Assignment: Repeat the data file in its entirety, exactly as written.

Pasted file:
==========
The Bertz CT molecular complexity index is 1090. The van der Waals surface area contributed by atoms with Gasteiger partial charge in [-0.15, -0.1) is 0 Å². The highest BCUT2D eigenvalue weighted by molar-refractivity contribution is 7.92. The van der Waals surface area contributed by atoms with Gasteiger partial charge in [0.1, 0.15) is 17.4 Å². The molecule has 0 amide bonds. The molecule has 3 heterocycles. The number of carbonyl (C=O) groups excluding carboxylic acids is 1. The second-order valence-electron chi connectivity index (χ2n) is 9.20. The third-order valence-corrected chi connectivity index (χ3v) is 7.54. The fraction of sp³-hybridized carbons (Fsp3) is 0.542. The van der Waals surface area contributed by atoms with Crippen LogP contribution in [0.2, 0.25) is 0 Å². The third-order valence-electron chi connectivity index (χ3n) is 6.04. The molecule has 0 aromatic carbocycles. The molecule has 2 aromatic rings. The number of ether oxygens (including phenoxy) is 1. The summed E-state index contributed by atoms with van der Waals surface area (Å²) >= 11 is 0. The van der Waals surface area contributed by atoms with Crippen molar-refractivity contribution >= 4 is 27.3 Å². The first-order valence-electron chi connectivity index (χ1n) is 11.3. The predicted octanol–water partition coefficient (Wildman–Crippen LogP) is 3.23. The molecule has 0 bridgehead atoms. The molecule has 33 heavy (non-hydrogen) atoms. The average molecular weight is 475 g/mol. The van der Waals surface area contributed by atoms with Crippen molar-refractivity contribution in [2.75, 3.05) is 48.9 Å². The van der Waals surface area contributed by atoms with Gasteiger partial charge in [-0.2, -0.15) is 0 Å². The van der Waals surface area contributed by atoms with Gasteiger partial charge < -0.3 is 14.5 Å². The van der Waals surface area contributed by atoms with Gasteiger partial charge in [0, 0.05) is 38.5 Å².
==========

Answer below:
The Bertz CT molecular complexity index is 1090. The van der Waals surface area contributed by atoms with Gasteiger partial charge in [-0.15, -0.1) is 0 Å². The highest BCUT2D eigenvalue weighted by molar-refractivity contribution is 7.92. The van der Waals surface area contributed by atoms with Gasteiger partial charge in [0.1, 0.15) is 17.4 Å². The molecule has 0 amide bonds. The molecule has 3 heterocycles. The number of carbonyl (C=O) groups excluding carboxylic acids is 1. The second-order valence-electron chi connectivity index (χ2n) is 9.20. The third-order valence-corrected chi connectivity index (χ3v) is 7.54. The fraction of sp³-hybridized carbons (Fsp3) is 0.542. The van der Waals surface area contributed by atoms with Crippen LogP contribution in [0.2, 0.25) is 0 Å². The third-order valence-electron chi connectivity index (χ3n) is 6.04. The molecule has 0 aromatic carbocycles. The molecule has 2 aromatic rings. The number of ether oxygens (including phenoxy) is 1. The summed E-state index contributed by atoms with van der Waals surface area (Å²) >= 11 is 0. The van der Waals surface area contributed by atoms with Crippen molar-refractivity contribution >= 4 is 27.3 Å². The first-order valence-electron chi connectivity index (χ1n) is 11.3. The predicted octanol–water partition coefficient (Wildman–Crippen LogP) is 3.23. The molecule has 0 bridgehead atoms. The molecule has 33 heavy (non-hydrogen) atoms. The average molecular weight is 475 g/mol. The van der Waals surface area contributed by atoms with Crippen molar-refractivity contribution in [2.75, 3.05) is 48.9 Å². The van der Waals surface area contributed by atoms with Gasteiger partial charge in [-0.2, -0.15) is 0 Å². The van der Waals surface area contributed by atoms with Gasteiger partial charge < -0.3 is 14.5 Å². The van der Waals surface area contributed by atoms with Gasteiger partial charge in [0, 0.05) is 38.5 Å².